War of the Worlds: The True Story (2013)
Plenty of genre enthusiasts are going to be calling foul and complaining about being ripped off, but I liked this re-working of Tim Hines’ production of War of the Worlds (2005). My girlfriend also sat content, which in the case of watching low-budget sci-fi is a rare occurrence. You may recall in 2005 that 3 films adapted the H.G. Wells’ story: Spielberg’s visually impressive, but annoying (dumb script, Dakota Fanning and Tim Robbins as a pedophile) tribute, David Michael Latt’s film starring C. Thomas Howell (I’ve never seen), and Tim Hines’ faithful-to-Wells film set in Victorian time.
Fellow film aficionado Mark Leeper pointed out to me that Hines apparently re-worked his 2005 film:
“With a flop on his hands Hines said he was going to modify it or make a new film using the old film for the SPFX [Special Effects]. I think at that time he said it would be called WAR OF THE WORLDS: THE TRUE STORY. The editing could be tighter, but any change beyond that will much disappoint me.”
Mark’s review of the original film is HERE.
Hines’ War of the Worlds: The True Story (2013) is garnering a bit of buzz (8.2/10 on IMDb), but the film is not yet widely available. I ordered my DVD copy from the film website. The story proposes that the War of the Worlds actually occurred, and uses the “found footage” gimic where declassified and archival British footage of the 1900 Martian invasion was found in a vault. A 1964 interview of the last living survivor journalist Bertie Wells supplements the story, with bits and pieces of Hines’ 2005 film carrying along the narrative. The film is competently narrated by actor Jim Cissell.
Hines is clever in noting in the prologue that the film is padded with historical photos (ala Ken Burns effect) and films to better capture the feel of Victorian England and assist in the story-telling. As a result, we also see snippets of old movies interspersed along the way, including cameos by Shirley Temple, Judy Garland, C. Aubrey Smith (the quintessential British aristocrat), and others. I thought the editing to be tight, although at 97 minutes the film tends to drag (I think 10 minutes could have been trimmed after the second Martian attack wave).
Kudos to the special effects team! The visuals reminded me of the great Czech animator Karel Zeman (The Fabulous World of Jules Verne, 1958), who used a distinct wood-cut style that artistically and aesthetically blows any modern computer-rendered distractions out of the water. The visuals in WOTW The True Story use both traditional stop-motion animation, models and puppetry, prosthetics (the Martians are the best since Charlie Gemora’s 1953 tri-ocular alien), and CGI Greenscreen methods. Ezra Hamill handled the Martian tripod and miniature effects, while ULTRAKARL competently handled the creature and makeup effects. Down the road I may opt for the cool moniker of “Ultra-Barry”.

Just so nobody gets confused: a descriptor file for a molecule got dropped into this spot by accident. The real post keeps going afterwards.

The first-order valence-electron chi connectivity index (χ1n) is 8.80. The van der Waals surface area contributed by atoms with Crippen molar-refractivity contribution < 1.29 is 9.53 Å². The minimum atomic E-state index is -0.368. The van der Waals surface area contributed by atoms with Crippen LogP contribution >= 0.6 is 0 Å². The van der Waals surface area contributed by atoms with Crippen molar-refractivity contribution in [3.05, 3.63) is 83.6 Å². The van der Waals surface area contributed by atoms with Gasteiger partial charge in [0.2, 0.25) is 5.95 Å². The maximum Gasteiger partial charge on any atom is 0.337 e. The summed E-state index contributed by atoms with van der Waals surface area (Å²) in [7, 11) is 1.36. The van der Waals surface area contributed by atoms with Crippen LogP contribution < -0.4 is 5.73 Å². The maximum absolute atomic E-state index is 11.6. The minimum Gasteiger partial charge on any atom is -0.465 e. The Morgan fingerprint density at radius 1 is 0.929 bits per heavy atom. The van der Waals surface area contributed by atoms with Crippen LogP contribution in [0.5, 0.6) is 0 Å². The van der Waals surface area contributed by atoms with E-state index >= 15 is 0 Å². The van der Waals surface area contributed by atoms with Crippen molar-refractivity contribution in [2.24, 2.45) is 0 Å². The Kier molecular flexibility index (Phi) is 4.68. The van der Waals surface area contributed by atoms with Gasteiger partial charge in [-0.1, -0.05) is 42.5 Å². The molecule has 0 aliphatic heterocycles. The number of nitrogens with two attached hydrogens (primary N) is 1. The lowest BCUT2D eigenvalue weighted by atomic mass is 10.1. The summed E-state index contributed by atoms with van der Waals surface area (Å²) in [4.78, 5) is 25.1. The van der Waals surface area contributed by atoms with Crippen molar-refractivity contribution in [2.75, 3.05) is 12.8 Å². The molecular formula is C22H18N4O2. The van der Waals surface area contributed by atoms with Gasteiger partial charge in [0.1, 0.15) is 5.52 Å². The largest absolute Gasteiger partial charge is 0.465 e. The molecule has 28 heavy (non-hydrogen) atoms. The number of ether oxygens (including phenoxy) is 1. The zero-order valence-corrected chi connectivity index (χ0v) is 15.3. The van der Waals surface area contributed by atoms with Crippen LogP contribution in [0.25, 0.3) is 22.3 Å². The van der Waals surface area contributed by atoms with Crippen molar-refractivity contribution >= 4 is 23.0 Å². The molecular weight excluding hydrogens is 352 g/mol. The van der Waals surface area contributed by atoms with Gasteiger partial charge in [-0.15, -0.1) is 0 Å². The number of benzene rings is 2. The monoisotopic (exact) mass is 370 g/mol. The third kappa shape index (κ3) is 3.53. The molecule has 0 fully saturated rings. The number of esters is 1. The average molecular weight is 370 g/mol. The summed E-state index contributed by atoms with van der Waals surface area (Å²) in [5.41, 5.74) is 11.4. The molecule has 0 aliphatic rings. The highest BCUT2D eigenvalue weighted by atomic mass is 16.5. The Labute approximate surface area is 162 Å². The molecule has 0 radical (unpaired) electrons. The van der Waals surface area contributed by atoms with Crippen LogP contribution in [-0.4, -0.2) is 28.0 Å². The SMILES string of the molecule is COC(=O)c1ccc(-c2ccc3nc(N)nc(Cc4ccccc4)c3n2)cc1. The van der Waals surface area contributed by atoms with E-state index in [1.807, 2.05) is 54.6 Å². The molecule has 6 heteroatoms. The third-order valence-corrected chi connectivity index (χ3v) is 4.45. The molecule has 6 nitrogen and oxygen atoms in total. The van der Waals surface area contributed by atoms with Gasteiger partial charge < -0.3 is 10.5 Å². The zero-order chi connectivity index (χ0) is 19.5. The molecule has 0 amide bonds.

I particularly like the biological Martian effects which are faithful to Wells’ description of an octopoid creature with eyes and 8 whip-like tentacles. Only the beak-like mouth is missing in ULTRAKARL’s design. The supplemental section of the DVD includes brief footage showing the Martian prosthetic which was fabricated in the style of a vintage Rob Bottin creation.
Also compare the Martian to the cover of the 1927 re-print of War of the Worlds:
In flash-back retelling by Bertie Wells, WOTW The True Story effectively depicts the Martian invasion and destruction of London. The tripod effects are impressive, with hydraulic articulation, rivets and steam-pipe conveyances (I detest the term “steam-punk”), and although we only see brief glimpses of the machines they are the highlight of the film. I like the effect of digitally mapping the Martian war machines in a grungy sepia tone. Afterall, the footage is 113 year’s old!
These SPFX remind me a lot of early minature effects created by the Skotak brothers (Aliens, 1986; T2, 1991). There is a dream-like quality to these shots reminscent of silent films, which was the intent of the filmmaker.
…and look quick for Bill Shatner!
War of the Worlds: The True Story is not for all tastes. Portions of the film drag and I got a bit tired of the repetiveness of combining stock footage with other film sources. However, about the time I got bored a cool SPFX shot grabbed my attention. The Bertie Wells’ interview doesn’t work —It is too staged and scripted and doesn’t come off as being an old man reflecting on a tragic past. Overall, I liked the film and recommend it to fans of H.G. Wells and silent fantasy films.